Born: November 26, 1924, in New York City
Died: June 9, 2000, in South Brunswick, New Jersey
New Jersey Hall of Fame, Class of 2023: Arts & Letters
George Segal didn’t just invent a new art form, he perfected it. He worked in a converted chicken coop on a Middlesex County poultry farm.
The son of Jewish immigrants from Eastern Europe, Segal spent his early years in The Bronx, where his parents ran a butcher shop. The family later moved to New Jersey, where they started a poultry farm. Segal helped out on the farm, and returned to New York to study art at Pratt University , Cooper Union, and New York University, where he earned a teaching degree in 1949. During this period he began to paint and develop influential contacts in the New York art world.
While still a student, Segal met his future wife, Helen. They married and bought their own poultry farm in New Jersey, where they would live the rest of their lives. To supplement their modest income from the farm, Segal taught art and English at a local high school and at Rutgers University. He continued to paint, and in 1957 his work was included in a major exhibition at the Jewish Museum in New York: “ Artists of the New York School: Second Generation”.
Segal was developing a reputation in New York and the art world came to his farm. In 1957, the term “ happenings” was coined to describe the art performances that happened there.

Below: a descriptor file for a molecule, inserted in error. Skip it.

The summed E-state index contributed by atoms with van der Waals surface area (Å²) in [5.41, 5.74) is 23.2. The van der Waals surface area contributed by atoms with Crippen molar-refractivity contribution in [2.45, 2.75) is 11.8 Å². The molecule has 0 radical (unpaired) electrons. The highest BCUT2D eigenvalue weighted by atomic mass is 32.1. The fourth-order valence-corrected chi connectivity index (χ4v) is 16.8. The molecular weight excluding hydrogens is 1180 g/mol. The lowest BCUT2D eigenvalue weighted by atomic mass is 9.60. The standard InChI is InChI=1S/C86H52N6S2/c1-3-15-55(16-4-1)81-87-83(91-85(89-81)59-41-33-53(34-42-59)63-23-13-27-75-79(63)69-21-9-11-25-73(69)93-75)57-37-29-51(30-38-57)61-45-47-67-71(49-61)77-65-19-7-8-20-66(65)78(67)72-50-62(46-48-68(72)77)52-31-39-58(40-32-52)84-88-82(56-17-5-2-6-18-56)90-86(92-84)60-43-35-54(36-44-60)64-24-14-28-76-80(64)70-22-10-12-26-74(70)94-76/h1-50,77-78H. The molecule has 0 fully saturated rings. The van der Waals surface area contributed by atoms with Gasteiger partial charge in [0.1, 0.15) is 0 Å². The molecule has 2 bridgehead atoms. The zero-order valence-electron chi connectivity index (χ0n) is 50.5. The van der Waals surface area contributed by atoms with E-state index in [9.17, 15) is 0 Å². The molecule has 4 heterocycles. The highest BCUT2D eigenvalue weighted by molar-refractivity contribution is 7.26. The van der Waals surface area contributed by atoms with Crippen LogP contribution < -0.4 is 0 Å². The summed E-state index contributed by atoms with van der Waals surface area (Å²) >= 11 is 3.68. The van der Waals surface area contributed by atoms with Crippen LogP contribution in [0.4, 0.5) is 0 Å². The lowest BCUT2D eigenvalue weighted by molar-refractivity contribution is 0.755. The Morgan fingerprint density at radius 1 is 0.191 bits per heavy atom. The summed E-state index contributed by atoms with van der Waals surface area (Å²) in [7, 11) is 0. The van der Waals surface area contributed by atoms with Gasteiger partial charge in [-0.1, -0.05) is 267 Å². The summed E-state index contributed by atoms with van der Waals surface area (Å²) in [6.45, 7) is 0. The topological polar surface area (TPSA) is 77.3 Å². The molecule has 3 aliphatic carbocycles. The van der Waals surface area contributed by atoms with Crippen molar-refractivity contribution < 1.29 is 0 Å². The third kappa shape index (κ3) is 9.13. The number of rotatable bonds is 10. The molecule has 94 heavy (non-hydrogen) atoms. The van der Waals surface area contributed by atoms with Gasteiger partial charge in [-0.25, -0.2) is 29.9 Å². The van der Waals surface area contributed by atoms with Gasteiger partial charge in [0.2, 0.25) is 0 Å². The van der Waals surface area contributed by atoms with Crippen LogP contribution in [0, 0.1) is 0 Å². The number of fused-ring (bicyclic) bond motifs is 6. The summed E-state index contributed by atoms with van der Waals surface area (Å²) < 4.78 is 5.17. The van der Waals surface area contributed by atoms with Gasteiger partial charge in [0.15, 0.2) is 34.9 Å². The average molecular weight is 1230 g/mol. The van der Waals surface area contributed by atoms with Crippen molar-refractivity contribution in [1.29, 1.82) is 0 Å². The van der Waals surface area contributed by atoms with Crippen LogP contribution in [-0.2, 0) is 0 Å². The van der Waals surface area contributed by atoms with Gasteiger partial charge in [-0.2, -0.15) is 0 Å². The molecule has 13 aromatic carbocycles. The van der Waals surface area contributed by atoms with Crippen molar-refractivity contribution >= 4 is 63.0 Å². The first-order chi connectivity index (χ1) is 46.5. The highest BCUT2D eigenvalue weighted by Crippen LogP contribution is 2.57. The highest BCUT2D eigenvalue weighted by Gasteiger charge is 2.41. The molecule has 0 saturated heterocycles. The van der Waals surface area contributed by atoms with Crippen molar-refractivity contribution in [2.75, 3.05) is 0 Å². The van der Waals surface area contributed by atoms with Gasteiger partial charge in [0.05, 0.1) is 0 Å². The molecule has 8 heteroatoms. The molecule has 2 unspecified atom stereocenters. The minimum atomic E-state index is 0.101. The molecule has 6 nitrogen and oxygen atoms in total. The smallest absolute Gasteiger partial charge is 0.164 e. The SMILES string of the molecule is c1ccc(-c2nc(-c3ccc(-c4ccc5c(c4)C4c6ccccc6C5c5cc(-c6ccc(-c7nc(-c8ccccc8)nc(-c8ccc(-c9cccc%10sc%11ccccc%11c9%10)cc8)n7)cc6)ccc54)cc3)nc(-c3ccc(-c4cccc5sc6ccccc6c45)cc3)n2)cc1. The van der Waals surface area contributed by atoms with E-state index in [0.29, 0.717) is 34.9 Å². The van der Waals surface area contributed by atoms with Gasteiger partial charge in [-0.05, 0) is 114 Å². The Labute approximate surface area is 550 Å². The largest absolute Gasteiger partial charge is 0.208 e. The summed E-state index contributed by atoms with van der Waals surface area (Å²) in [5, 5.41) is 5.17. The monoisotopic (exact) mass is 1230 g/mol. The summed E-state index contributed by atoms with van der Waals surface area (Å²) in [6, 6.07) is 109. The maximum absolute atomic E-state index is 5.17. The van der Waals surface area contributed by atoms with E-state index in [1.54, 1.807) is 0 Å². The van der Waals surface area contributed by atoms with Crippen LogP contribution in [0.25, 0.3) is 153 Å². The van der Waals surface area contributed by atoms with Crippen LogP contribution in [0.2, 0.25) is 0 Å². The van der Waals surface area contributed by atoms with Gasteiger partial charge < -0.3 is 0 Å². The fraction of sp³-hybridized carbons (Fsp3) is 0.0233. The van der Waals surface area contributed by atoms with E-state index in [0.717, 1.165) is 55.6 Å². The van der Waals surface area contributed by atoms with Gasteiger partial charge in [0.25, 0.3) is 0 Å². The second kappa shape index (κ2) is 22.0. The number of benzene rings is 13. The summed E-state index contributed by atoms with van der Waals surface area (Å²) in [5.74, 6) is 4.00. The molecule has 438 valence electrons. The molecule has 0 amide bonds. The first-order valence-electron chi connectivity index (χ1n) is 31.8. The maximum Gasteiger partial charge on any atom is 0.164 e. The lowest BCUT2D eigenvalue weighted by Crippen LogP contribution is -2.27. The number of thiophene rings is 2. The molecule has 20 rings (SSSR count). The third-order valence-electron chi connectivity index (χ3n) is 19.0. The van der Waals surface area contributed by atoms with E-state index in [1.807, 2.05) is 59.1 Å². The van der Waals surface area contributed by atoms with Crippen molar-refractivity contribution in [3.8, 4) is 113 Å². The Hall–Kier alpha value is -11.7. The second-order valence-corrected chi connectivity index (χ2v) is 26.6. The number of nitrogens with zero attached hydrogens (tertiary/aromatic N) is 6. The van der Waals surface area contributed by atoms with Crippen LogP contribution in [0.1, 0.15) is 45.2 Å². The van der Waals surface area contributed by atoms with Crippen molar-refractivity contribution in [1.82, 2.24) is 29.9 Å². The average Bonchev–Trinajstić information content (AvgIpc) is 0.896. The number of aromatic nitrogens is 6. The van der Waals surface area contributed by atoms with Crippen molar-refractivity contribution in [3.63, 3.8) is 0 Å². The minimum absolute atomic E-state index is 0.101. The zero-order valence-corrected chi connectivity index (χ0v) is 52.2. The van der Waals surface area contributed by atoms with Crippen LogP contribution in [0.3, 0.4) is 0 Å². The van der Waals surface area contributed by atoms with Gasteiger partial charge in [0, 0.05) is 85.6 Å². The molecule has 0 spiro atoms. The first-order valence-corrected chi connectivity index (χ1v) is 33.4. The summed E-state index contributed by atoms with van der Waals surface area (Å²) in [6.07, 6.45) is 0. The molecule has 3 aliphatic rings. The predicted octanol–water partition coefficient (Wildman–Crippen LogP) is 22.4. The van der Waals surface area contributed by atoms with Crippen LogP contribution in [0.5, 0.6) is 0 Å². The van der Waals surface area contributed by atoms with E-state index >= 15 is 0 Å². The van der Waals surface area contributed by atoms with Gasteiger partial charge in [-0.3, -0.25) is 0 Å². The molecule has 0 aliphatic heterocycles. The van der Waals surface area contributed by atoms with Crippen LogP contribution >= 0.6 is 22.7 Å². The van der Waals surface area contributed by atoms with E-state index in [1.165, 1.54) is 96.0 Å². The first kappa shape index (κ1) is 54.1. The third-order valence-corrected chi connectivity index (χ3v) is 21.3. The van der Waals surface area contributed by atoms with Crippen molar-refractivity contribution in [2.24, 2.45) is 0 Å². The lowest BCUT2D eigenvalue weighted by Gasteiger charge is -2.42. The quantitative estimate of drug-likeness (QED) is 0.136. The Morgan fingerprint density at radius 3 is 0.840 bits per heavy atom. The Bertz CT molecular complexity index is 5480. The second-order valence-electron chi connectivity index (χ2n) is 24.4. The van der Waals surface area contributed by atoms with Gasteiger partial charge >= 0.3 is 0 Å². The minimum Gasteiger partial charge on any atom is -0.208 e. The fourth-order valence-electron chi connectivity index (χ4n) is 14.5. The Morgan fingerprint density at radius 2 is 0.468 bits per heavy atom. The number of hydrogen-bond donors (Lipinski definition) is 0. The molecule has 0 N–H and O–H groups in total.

In 1961 , Segal began experimenting with the use of plaster bandages applied directly to a human body. With the help of his wife, he made body casts and assembled them into full figures set in real environments. “ Man Sitting at Table” was a turning point in the artist’s career.
He converted his chicken coop in to an art studio. Segal cast human models – friends, family, and sometimes famous individuals like Israeli diplomat Abba Eban and Norris Mailer, wife of novelist Norman Mailer. In a 2014 interview the New Jersey Monthly, Segal’s daughter , Rena Segal, describes her father’s artistic process . “Dad dipped surgical plaster bandages in warm water, placed on models .
The hardened , rough textured Segal molds became life sized figures , left in their original white. Figures were set in real life poses : waiting for a bus or seated in a diner The environments were created using found objects, a park bench or an old chair, He cast some works in bronze or added color.
He became known as part of the pop -art movement along with Andy Warhol and Roy Lichtenstein. Segal’s work is warm and personal. Many of his best-known pieces are installed in public places, notably “Street Crossin”, seven standing figures outside the Alexander Kasser Theatre at Montclair University, which also is home to The George Segal gallery.